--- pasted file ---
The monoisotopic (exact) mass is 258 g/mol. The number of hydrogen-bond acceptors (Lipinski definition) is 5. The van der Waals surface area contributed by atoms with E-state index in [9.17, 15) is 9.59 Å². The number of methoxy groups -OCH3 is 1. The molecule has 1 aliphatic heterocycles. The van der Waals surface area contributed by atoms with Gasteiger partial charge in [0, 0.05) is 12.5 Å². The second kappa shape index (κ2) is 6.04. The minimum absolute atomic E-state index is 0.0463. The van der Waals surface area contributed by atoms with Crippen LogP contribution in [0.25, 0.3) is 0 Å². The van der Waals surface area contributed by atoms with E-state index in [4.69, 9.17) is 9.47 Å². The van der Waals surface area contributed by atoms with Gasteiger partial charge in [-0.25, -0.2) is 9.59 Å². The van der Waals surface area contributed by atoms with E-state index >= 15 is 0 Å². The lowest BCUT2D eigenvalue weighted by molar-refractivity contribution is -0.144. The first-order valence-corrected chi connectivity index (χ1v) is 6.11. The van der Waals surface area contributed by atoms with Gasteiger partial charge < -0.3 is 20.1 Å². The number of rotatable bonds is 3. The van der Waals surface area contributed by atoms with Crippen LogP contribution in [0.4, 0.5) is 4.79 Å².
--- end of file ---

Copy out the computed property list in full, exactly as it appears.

The monoisotopic (exact) mass is 258 g/mol. The number of hydrogen-bond acceptors (Lipinski definition) is 5. The van der Waals surface area contributed by atoms with E-state index in [9.17, 15) is 9.59 Å². The number of methoxy groups -OCH3 is 1. The molecule has 1 aliphatic heterocycles. The van der Waals surface area contributed by atoms with Gasteiger partial charge in [0, 0.05) is 12.5 Å². The second kappa shape index (κ2) is 6.04. The minimum absolute atomic E-state index is 0.0463. The van der Waals surface area contributed by atoms with Crippen LogP contribution in [0.25, 0.3) is 0 Å². The van der Waals surface area contributed by atoms with E-state index in [4.69, 9.17) is 9.47 Å². The van der Waals surface area contributed by atoms with Gasteiger partial charge in [-0.25, -0.2) is 9.59 Å². The van der Waals surface area contributed by atoms with E-state index >= 15 is 0 Å². The lowest BCUT2D eigenvalue weighted by molar-refractivity contribution is -0.144. The first-order valence-corrected chi connectivity index (χ1v) is 6.11. The van der Waals surface area contributed by atoms with Gasteiger partial charge < -0.3 is 20.1 Å². The number of rotatable bonds is 3. The van der Waals surface area contributed by atoms with Crippen LogP contribution in [0.4, 0.5) is 4.79 Å².